Two different concepts, i.e., perpendicular moveable facade and parallel moveable facade, both have been investigated and proven to be effective in reducing the structural vibration. However, for perpendicular moveable facade, the structural vibration reduction is always accompanied by the severe facade motion, which makes it impossible to implement in practice. Therefore, the approach of using parallel moveable facade is more practical. This final structural concept is well described by Zhang et al. (2021) and Bleicher et al. (2021). For the realized mock-up the following boundary conditions were proposed by the team and can be summarized in few bullet points:

  • Minimization of peak acceleration (hotel use according to VDI 2038 (2012-2013)),
  • limitation of lateral displacement to ± 500 mm,
  • parallel movability of the facade outer skin achieved by using a guide rail system,
  • minimum friction (Zhang et al. 2021) and
  • manufacturing a single facade unit on a steel building frame that is sliding in a steel base frame. A linear motor is installed to drive the building frame, reproducing the motion of the selected floor under wind excitation.

In contrast to other requirements, the focus for optimization is damping performance. This results in a concept scheme printed in Fig. 7 with main components labeled and described in more detail in the subsequent sections.

Fig. 7: Schematic vertical section of the mock-up (left) with horizontal section of the top-rail (top, right) and  bottom rail (bottom, right).
Fig. 7: Schematic vertical section of the mock-up (left) with horizontal section of the top-rail (top, right) and bottom rail (bottom, right).

4.2.2.Fixed Inner Skin with Triple-IGU

The fixed inner skin of the mock-up is essentially a triple-glazed Single-Skin Facade unit which complies with basic performance criteria of the building envelope. Typical aluminum profiles (EN AW 6060-T66) with E6 C0 (20μm) anodized surface were produced to create two main mullions, 2848 mm in length, a bottom and top transom as well as an additional center mullion splitting the full inner surface in two areas. Thermal separation between outside and inside ambience is realized by polyamide thermalbreaks and a low-e coated triple-I GU filled with argon. As the glazed outer surface was maximized to create the most transparent design, the inner pane is made from a laminated glass section to comply with common demands of human impacts on the glass. Silicone gaskets between glass and aluminum frame prevent penetration of water and allow for an air-tight sealing of the inner space. The assemblyprocedure is documented by Fig. 8.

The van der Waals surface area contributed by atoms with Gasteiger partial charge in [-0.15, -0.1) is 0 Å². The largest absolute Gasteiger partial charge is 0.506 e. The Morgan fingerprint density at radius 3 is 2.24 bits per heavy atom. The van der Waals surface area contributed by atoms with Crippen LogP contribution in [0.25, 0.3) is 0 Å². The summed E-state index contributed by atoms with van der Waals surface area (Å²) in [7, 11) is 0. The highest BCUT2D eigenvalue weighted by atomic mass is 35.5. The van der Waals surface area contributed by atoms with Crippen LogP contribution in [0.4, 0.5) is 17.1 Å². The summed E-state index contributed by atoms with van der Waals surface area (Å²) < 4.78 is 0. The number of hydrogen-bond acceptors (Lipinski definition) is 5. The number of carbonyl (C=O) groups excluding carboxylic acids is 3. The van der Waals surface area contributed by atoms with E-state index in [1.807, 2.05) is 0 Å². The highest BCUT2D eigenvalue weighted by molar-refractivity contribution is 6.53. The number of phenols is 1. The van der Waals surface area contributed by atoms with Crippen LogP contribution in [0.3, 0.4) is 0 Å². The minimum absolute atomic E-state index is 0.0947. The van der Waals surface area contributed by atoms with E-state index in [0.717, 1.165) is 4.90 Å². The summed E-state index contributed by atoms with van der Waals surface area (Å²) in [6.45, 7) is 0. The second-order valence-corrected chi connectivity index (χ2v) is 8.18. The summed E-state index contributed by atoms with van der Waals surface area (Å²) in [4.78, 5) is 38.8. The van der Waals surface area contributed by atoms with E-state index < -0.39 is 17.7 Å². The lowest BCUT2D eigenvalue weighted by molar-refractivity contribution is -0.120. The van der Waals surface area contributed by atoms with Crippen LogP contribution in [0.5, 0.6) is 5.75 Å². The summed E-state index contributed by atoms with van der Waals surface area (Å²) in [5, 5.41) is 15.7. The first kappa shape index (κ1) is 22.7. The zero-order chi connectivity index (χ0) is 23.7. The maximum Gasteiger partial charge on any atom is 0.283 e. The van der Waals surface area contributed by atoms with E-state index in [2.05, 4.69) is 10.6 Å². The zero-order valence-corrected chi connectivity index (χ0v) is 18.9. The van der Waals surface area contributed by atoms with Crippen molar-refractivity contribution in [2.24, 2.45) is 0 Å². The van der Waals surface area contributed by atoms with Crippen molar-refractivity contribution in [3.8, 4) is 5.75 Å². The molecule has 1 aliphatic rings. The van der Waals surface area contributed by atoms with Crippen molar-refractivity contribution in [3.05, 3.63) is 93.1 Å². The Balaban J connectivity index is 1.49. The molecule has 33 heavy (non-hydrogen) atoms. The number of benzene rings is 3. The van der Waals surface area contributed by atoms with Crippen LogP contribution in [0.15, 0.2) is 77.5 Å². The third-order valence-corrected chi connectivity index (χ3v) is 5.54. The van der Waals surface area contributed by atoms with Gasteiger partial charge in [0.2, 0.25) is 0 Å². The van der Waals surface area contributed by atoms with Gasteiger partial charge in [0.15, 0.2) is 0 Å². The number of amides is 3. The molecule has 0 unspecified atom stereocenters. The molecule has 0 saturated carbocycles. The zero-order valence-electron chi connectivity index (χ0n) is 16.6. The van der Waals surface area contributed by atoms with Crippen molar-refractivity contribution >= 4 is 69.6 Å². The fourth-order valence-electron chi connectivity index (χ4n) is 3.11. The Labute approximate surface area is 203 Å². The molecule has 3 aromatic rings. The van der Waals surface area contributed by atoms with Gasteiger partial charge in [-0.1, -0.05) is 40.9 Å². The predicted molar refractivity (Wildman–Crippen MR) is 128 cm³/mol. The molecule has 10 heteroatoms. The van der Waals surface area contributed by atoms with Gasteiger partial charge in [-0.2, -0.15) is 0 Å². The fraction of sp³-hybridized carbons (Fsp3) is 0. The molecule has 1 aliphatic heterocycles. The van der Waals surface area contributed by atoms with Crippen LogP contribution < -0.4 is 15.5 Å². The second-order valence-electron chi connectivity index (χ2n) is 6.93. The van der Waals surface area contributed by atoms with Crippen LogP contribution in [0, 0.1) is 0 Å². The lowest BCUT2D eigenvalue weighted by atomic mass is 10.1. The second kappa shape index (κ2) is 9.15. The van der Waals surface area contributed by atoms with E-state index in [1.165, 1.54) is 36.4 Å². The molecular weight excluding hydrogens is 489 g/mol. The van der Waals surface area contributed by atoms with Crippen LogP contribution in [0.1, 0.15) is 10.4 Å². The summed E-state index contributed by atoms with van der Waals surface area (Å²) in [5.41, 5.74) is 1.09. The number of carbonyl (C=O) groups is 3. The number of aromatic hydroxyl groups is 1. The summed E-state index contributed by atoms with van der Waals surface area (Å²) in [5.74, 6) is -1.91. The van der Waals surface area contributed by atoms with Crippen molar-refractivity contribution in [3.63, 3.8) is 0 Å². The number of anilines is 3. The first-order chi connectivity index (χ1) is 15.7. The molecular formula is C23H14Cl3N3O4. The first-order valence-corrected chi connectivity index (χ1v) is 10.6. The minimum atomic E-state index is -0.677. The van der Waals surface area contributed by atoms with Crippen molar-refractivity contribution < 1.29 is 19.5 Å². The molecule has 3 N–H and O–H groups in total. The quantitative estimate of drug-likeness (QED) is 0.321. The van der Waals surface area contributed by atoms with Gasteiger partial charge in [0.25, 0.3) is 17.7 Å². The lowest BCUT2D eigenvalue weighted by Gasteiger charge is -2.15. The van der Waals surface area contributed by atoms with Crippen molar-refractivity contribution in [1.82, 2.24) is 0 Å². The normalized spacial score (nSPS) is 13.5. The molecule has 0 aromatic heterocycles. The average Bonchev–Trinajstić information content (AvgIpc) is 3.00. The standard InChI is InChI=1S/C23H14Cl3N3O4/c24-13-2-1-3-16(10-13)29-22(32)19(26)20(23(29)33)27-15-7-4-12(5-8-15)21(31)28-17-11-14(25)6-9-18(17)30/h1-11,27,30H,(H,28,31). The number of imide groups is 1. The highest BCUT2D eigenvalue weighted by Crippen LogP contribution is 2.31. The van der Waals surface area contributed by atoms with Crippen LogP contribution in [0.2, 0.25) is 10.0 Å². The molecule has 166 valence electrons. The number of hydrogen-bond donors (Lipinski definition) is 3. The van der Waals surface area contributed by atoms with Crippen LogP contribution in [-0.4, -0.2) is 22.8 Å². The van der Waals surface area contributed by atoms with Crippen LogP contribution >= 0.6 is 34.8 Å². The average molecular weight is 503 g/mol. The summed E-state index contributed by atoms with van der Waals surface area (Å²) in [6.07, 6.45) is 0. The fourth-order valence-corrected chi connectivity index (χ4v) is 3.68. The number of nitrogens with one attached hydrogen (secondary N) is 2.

As most of the components of the moveable part are situated in the cavity they need to be accessible via openable windows instead of fixed glass. Those are necessary for maintenance and repairs as well as for cleaning during the service life of the structure. This will be addressed in detail during a project.

The key feature of the fixed inner skin is the connection elements to the building. To transfer the considerable dead weight to the brackets, stainless steel inserts are fed through the top transom and connected to the pedestals for the wheels. In conclusion, the fixed skin covers the basic demands of a building user not being compromised by the novel system.

Fig. 8: Production of the frame parts. Steel frames (left), aluminum frame (center) and glazing the inner unit (right). © Josef Gartner GmbH
Fig. 8: Production of the frame parts. Steel frames (left), aluminum frame (center) and glazing the inner unit (right). © Josef Gartner GmbH